Friday, September 9, 2011

The moral of this entire blog is: Don't waste wins! If two wins in a row don't save your bacon, you're doing something wrong...

(Target's sports betting experiment continues to prosper! For current information, please go to the Sethbets website)

We're a visual bunch, us humans, and all of a sudden today it occurred to me to devise a picture that says more about the efficacy of progressive betting than 10,000 words ever could.

(At least when those 10,000 words are being read by someone who simply won't believe that casino games of chance can be beaten!).

The screen shot above is from an Excel spreadsheet that's been set up to apply a 1.5% house edge to 1,960 consecutive rounds of...whatever.

One thing Excel does that my trusty and ancient version of Quattro Pro never could is provide a color map that screams a rude riposte to anyone who claims that paired or grouped wins don't happen often enough to enable progressive betting to do what I say (and have proved) it will.

I can't tell you how much money you will need to take to the table - or a succession of layouts of the same or different games - before you can turn things around and walk out with a decent profit.

But I can say for certain that if you DON'T bet a wide spread and if you DON'T bump up your wagers in such a way that you can recover prior losses in fewer bets than it took you to get in the hole, then you're done for.

Long, long ago I thought of calling my then blissfully uncomplicated betting method the "Twin Strategy," since all it needed to turn a losing trend around was a pair of wins or better: 2wins or Twins.

When it became clear that the method was a little too easy (not just to play, but for dealers and pit critters to spot), those bells and whistles I'm always talking about had to be added, and the whole thing morphed into Target.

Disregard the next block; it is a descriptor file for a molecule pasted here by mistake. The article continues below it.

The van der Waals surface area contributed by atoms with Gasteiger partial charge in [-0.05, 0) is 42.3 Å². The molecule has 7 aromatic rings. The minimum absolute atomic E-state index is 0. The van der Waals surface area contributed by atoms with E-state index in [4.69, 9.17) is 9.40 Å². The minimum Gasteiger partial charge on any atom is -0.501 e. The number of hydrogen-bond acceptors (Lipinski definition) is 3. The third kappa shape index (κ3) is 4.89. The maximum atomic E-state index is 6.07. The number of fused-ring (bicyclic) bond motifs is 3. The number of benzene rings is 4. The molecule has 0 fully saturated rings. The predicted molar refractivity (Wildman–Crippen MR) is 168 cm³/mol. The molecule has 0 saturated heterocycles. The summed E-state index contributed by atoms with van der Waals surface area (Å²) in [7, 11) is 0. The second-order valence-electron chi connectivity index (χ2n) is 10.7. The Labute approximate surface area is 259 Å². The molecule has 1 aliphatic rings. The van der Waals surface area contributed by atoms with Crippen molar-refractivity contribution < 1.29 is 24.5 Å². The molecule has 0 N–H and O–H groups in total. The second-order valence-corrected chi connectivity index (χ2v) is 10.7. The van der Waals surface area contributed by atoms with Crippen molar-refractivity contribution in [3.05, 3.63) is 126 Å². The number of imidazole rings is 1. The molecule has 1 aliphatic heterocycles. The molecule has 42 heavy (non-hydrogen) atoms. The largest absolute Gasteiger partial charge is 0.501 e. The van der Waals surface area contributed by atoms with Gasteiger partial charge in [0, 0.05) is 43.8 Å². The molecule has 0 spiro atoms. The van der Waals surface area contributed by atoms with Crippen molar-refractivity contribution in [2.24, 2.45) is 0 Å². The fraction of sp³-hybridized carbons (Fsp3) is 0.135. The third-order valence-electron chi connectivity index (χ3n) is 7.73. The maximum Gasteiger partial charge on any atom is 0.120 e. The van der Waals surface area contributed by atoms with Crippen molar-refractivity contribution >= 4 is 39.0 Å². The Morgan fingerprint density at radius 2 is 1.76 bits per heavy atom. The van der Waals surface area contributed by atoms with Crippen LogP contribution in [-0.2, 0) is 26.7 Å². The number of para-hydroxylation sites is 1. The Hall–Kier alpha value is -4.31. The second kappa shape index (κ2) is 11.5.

My reasoning was, and remains, that if you lose ten $10 bets in a row, then after a win, you push out a $100 bet to get ahead, you're likely to attract unwanted attention.

So instead, a series with 10 opening losses might go -10, -25, -50, -100, -100, -100, -100, -100, -100, -100, +100 (bet=750).

Still a big jump, percentage-wise - but by then, you will have established a pattern as someone who doesn't bet "flat" and there's a good chance the extra bump will go almost unnoticed.

I have no polite response to anyone who says "It's crazy to bet $750 to win $85" other than to say in measured tones that betting $750 to recover in two successive wins what it took you 10 wrong bets in a row to lose makes excellent mathematical sense.

But there you have it: Those who insist that winning in the long run is an impossible fantasy may never change their minds and will insist, like Mr. Expert, Ph.D., that I am attempting to subvert the law of gravity.

Do the job right, and you will soon learn that what goes down must come up.

You just have to have a plan.

I'm serious about those wasted wins, though.

I can't dispute that after a single win, your chances of a second successive win are no better (or worse) than at any other time.

All I am saying (and illustrating) here is that twinned wins really do occur a lot and it's wise to be ready with the right bet at the right time.

When the first win comes along in the middle of a recovery series (defined as a succession of bets that have temporarily reduced your bankroll) you can't be sure that substantially increasing your bet is the right thing to do.